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Canada Border Services Agency agents take a member of the ultra-orthodox Jewish sect Lev Tahor into custody in Chatham, Ont., on April 2, 2014.Ashton Patis, Canadian Press

For more than four months, the 200 members of Lev Tahor have slept fitfully, worried the morning would bring another raid.

Their anxieties stem from the constant presence of child-welfare officials and a pending court order for the seizure of 14 children from the controversial ultra-Orthodox Jewish sect.

On Wednesday morning, part of those fears were realized when a flotilla of vehicles from the Canadian Border Services Agency, Chatham-Kent Children's Services and the Chatham-Kent Police Services rolled into Lev Tahor's cluster of bungalows on the outskirts of Chatham, Ont.

"It was our worst nightmare come true," said community member Avraham Dinkel. "We feared this day would come."

But, contrary to expectations, it wasn't the kids they were after. Agents with the CBSA's Enforcement and Intelligence office arrested seven adults for suspected immigration violations. The agency refused to talk about the arrests, issuing a cursory press release that noted agents are "authorized to arrest permanent residents and foreign nationals who have, or who may have, breached the [Immigration and Refugee Protection] Act." By law, all the detained adults will appear before the Immigration and Refugee Board within the next two days.

It has been long known that community members carry passports from several nations. The peripatetic group started in Israel during the mid-1980s under Rabbi Shlomo Helbrans before migrating to Brooklyn, N.Y. They returned to Israel after Mr. Helbrans was deported for a kidnapping conviction and then began moving to a settlement in Ste-Agathe-des-Monts, Que., about a decade ago.

A CBC documentary that aired in February alleged that Mr. Helbrans bribed a witness to testify in his favour as part of the rabbi's Canadian refugee application.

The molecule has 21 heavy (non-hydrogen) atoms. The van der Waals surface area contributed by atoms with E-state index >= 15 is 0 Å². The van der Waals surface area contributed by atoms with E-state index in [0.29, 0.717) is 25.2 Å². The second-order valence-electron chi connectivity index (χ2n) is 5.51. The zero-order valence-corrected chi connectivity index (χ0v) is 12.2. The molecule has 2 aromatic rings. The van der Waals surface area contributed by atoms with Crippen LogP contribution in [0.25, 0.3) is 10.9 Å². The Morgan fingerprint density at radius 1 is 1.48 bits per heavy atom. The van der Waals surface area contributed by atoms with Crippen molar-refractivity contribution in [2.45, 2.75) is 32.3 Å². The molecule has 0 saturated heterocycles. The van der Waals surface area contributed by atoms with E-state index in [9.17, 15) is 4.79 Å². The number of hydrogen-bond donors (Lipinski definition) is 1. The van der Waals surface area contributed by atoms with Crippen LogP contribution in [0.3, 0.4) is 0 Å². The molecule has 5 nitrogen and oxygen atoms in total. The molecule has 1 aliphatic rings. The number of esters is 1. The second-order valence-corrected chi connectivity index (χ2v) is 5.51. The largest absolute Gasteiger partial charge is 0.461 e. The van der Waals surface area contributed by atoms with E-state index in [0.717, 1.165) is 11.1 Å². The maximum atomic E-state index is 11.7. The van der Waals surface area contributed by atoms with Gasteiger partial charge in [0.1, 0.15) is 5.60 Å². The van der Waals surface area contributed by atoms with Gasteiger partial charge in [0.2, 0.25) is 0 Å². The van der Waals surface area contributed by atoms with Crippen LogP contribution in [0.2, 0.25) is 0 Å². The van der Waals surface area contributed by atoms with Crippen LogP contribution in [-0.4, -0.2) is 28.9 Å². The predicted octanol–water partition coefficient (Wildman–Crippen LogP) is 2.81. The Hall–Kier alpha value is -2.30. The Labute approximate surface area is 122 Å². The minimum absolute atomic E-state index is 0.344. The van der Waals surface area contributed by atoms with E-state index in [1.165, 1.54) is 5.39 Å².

The arrest on Wednesday has left 19 children in the community without both parents and nine others without one of their parents. Child-welfare workers took several children under supervision at Chatham-Kent Children's Services head offices, but the agency's director was hopeful they would be returned quickly.

"We're negotiating with families in the community for the return of the children," said Chatham-Kent Children's Services director Stephen Doig on Wednesday evening. "We hope none of them will be in our care by the end of the day."

Mr. Doig said it still was unclear how long the adults would remain in custody. "We don't know if this is long term or short term," he said. "So we're not sure yet whether we should apprehend [children] or whether we should hold them in a babysitting capacity pending the CBSA investigation."

If Chatham-Kent Children's Services does end up formally apprehending any of the children, they will become part of a drawn-out custody battle between Lev Tahor and child-protection agencies in two provinces.

Judges in Quebec ordered 14 children placed in temporary foster care because of allegations of neglect, abuse and lack of education up to provincial standards.

The leaders thought they could escape the unfavourable judgment by abandoning their Quebec enclave for the more flexible education laws of Ontario. But an Ontario court endorsed the decision in February. Lev Tahor is appealing the decisions. Final arguments are set for April 4.

Chatham-Kent Children's Services already have seven Lev Tahor children under agency care. They were seized after Trinidadian border officials foiled one Lev Tahor family's attempt to flee Canada for Guatemala just days ahead of the appeal date. Another family made it to Guatemala, where a local court is reviewing the Canadian case against them.